The image that comes out of a home theater projector is always rectangular. And in a perfect world the image on the screen is also squared. Unfortunately we don’t live in a perfect world and the picture on the screen is rarely the exact shape of the projector screen.

With proper installation and alignment these issues can be easily corrected.

Here are some examples of common alignment and adjustment errors and how to fix them.

Let’s assume you have your regular throw projector mounted inverted on the ceiling.

The picture doesn’t fill the screen

You have two ways to correct the problem of the projected image not filling your screen. You can either zoom in with the projector to make the displayed picture larger or you can move where you mounted the device further from the screen. Obviously using the zoom feature will be a much easier solution.

If your projector can’t zoom in any more and you don’t have room to move the projector further back your screen size may be too big for your room size.

If you’re able to fill the width of the screen but not the height or vice-versa you may have purchased either the projector or the screen with mismatched aspect ratios.

The picture is too big for the screen

This is the opposite issue from not being able to fill the screen and thus has the opposite solution. You can either zoom out or physically move the projector closer to the screen.

The top of the picture is wider than the bottom or the top is wider than the bottom

If your image is looking like a trapezoid then the pitch of your projector is off.

If it is wider on top than on the bottom you need to have the projector pitched down in the front.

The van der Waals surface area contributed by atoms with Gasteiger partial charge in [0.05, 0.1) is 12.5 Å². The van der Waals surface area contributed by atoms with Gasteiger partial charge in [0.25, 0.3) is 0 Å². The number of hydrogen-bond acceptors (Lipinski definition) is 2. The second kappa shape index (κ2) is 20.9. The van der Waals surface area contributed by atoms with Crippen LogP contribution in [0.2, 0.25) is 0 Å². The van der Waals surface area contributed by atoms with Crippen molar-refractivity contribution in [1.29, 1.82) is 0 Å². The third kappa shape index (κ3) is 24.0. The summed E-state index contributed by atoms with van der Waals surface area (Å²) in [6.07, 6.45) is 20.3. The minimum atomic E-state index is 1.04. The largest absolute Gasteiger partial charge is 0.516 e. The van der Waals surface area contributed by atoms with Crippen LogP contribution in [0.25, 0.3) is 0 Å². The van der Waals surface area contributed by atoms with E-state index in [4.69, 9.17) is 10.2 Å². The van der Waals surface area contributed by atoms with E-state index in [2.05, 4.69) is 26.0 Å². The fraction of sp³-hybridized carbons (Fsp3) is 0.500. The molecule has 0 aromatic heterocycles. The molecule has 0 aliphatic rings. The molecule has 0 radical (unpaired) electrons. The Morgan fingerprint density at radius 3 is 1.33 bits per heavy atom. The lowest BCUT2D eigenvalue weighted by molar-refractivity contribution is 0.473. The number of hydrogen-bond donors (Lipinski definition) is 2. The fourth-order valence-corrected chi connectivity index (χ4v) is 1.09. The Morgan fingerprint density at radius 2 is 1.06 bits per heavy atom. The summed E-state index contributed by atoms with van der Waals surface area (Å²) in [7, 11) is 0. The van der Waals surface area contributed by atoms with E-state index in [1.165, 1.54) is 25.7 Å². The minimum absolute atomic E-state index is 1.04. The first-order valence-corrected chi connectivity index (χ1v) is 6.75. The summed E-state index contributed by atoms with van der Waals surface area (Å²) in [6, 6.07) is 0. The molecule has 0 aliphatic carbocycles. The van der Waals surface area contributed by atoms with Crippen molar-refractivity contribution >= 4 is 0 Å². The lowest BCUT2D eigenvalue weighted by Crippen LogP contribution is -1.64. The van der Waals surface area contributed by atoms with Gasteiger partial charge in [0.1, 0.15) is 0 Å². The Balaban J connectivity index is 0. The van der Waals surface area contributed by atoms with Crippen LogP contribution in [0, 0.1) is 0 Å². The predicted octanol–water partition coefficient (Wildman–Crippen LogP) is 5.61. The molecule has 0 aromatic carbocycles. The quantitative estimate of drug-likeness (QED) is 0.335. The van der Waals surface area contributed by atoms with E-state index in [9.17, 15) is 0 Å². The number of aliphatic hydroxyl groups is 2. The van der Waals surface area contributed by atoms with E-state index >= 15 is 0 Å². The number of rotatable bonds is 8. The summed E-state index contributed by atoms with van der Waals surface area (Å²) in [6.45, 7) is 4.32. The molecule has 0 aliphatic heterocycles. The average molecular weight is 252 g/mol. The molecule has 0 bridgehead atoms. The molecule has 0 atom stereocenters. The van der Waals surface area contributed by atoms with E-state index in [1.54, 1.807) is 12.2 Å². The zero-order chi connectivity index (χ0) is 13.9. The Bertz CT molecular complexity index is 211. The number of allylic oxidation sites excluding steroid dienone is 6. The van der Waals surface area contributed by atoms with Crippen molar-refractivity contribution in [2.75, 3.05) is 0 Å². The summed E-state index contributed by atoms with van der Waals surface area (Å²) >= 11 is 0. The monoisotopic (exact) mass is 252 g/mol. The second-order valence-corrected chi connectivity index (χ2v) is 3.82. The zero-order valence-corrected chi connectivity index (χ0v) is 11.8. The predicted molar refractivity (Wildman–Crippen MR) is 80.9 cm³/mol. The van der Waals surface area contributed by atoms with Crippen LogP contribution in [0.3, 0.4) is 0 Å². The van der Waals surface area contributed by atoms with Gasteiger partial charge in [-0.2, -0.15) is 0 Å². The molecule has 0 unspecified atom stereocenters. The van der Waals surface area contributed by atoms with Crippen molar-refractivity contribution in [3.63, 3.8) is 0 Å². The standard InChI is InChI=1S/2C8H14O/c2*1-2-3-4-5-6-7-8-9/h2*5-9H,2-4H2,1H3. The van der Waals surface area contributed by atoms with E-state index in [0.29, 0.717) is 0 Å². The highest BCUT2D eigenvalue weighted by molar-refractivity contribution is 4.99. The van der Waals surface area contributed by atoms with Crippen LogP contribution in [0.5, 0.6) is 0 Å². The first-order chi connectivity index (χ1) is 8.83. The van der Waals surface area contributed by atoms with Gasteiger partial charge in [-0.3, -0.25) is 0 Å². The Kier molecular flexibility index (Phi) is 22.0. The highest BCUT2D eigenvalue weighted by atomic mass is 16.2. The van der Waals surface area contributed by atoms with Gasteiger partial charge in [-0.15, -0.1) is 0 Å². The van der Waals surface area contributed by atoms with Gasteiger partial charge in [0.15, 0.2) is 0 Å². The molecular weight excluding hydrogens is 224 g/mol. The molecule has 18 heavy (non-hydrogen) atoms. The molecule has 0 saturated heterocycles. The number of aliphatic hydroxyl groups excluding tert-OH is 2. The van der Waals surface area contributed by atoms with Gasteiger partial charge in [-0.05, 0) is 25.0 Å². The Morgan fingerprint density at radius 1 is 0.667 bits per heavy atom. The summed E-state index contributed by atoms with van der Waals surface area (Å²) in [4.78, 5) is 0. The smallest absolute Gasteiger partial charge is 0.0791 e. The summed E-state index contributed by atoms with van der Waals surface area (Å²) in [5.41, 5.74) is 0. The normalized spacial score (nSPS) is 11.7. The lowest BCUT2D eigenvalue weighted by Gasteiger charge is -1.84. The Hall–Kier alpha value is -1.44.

If the bottom of the image is wider, then it needs to be pitched up at the front.

The picture is slanted

If the image on your screen is slanted it means the projector or screen isn't level left to right. This is caused by the roll of the projector being skewed. To adjust this, make sure your projector is level. 

If it's still not perfectly aligned with the edge of the screen, it's possible it's the screen that's not leveled.

One side of the picture is shorter than the other

If the projector is leveled to the screen and the pitch is accurate, but one side is shorter than the other, then the issue is the yaw of the image. To correct this the projector would have to be turned to the right or left until the corner comes in line going too far would shrink the other side. This will make the edges squared off.

Using lens shift

Some projectors have the ability to shift the image into a specific position using lens shift. To do this make the image squared off using the corrections above then lens shift the image into position and zoom in to fill your screen.

Projectors that have lens shift enable you to have flexible placement without needing to be perfectly aligned vertically or horizontally. This can eliminate some of the challenges you would face with the pitch, roll and yaw of the projector.

We always recommend you look for a projector that has lens shift for simplicity of installation. 

Keystone adjustment

If none of the steps above are allowing you to have a flat rectangular image, some projectors have digital keystone adjustment to align the picture.

Keystone correction, which is also known as keystoning, is a function on the projector that allows a device that isn’t perfectly perpendicular to the screen to digitally skew the projected image, thereby making it rectangular.

You should try to avoid using keystone correction because it degrades the resolution of the image.

Your projector should now be perfectly aligned

There you have it! All the steps to make sure your projector is properly aligned with the screen. Now you can enjoy a full and immersive cinematic experience.